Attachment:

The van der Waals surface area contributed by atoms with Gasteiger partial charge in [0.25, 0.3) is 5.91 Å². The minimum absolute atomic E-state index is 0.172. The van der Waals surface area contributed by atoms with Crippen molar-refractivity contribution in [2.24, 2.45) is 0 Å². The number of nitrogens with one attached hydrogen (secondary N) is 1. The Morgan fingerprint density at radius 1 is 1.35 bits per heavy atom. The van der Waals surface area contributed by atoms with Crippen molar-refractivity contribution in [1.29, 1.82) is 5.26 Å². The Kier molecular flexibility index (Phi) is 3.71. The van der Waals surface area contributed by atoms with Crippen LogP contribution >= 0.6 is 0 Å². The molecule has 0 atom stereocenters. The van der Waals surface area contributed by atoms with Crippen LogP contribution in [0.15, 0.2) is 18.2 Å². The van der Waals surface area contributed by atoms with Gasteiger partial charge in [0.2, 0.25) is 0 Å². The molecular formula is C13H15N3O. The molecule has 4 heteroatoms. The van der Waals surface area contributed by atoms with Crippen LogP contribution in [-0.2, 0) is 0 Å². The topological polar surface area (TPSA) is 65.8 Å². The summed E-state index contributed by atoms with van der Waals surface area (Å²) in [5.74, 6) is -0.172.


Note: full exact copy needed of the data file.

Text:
The van der Waals surface area contributed by atoms with Gasteiger partial charge in [0.25, 0.3) is 5.91 Å². The minimum absolute atomic E-state index is 0.172. The van der Waals surface area contributed by atoms with Crippen molar-refractivity contribution in [2.24, 2.45) is 0 Å². The number of nitrogens with one attached hydrogen (secondary N) is 1. The Morgan fingerprint density at radius 1 is 1.35 bits per heavy atom. The van der Waals surface area contributed by atoms with Crippen molar-refractivity contribution in [1.29, 1.82) is 5.26 Å². The Kier molecular flexibility index (Phi) is 3.71. The van der Waals surface area contributed by atoms with Crippen LogP contribution >= 0.6 is 0 Å². The molecule has 0 atom stereocenters. The van der Waals surface area contributed by atoms with Crippen LogP contribution in [0.15, 0.2) is 18.2 Å². The van der Waals surface area contributed by atoms with Gasteiger partial charge in [0.2, 0.25) is 0 Å². The molecular formula is C13H15N3O. The molecule has 4 heteroatoms. The van der Waals surface area contributed by atoms with Crippen LogP contribution in [-0.2, 0) is 0 Å². The topological polar surface area (TPSA) is 65.8 Å². The summed E-state index contributed by atoms with van der Waals surface area (Å²) in [5.74, 6) is -0.172.